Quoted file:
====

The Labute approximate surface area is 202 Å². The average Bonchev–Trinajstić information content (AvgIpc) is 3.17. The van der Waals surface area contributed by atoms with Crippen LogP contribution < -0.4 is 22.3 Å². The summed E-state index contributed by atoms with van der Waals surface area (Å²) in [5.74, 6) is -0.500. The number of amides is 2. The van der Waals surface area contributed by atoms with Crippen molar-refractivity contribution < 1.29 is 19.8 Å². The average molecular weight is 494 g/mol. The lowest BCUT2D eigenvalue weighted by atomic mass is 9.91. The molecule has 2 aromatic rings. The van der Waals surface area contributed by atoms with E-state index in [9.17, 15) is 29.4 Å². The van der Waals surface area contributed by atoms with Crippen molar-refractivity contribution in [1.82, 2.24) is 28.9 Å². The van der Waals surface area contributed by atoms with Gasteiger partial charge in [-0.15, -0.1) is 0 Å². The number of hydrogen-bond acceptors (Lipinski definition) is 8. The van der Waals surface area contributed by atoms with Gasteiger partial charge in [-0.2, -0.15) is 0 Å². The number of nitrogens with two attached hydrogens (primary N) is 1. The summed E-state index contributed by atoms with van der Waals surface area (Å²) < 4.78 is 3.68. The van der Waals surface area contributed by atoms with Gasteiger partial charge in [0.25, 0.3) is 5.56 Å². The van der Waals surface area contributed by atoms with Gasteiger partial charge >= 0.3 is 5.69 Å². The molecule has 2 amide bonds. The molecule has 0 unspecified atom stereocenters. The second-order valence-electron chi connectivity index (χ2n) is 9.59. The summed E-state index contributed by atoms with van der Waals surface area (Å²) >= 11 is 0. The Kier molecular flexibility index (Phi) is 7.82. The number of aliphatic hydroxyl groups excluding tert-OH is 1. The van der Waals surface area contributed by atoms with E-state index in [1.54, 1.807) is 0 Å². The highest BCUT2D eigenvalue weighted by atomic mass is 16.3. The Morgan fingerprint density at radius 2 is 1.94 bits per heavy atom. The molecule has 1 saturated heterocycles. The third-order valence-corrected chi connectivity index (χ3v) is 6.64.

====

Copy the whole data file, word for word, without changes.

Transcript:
The Labute approximate surface area is 202 Å². The average Bonchev–Trinajstić information content (AvgIpc) is 3.17. The van der Waals surface area contributed by atoms with Crippen LogP contribution < -0.4 is 22.3 Å². The summed E-state index contributed by atoms with van der Waals surface area (Å²) in [5.74, 6) is -0.500. The number of amides is 2. The van der Waals surface area contributed by atoms with Crippen molar-refractivity contribution < 1.29 is 19.8 Å². The average molecular weight is 494 g/mol. The lowest BCUT2D eigenvalue weighted by atomic mass is 9.91. The molecule has 2 aromatic rings. The van der Waals surface area contributed by atoms with E-state index in [9.17, 15) is 29.4 Å². The van der Waals surface area contributed by atoms with Crippen molar-refractivity contribution in [1.82, 2.24) is 28.9 Å². The van der Waals surface area contributed by atoms with Gasteiger partial charge in [-0.15, -0.1) is 0 Å². The number of hydrogen-bond acceptors (Lipinski definition) is 8. The van der Waals surface area contributed by atoms with Gasteiger partial charge in [-0.2, -0.15) is 0 Å². The number of nitrogens with two attached hydrogens (primary N) is 1. The summed E-state index contributed by atoms with van der Waals surface area (Å²) < 4.78 is 3.68. The van der Waals surface area contributed by atoms with Gasteiger partial charge in [0.25, 0.3) is 5.56 Å². The van der Waals surface area contributed by atoms with Gasteiger partial charge >= 0.3 is 5.69 Å². The molecule has 2 amide bonds. The molecule has 0 unspecified atom stereocenters. The second-order valence-electron chi connectivity index (χ2n) is 9.59. The summed E-state index contributed by atoms with van der Waals surface area (Å²) >= 11 is 0. The Kier molecular flexibility index (Phi) is 7.82. The number of aliphatic hydroxyl groups excluding tert-OH is 1. The van der Waals surface area contributed by atoms with E-state index in [1.54, 1.807) is 0 Å². The highest BCUT2D eigenvalue weighted by atomic mass is 16.3. The Morgan fingerprint density at radius 2 is 1.94 bits per heavy atom. The molecule has 1 saturated heterocycles. The third-order valence-corrected chi connectivity index (χ3v) is 6.64.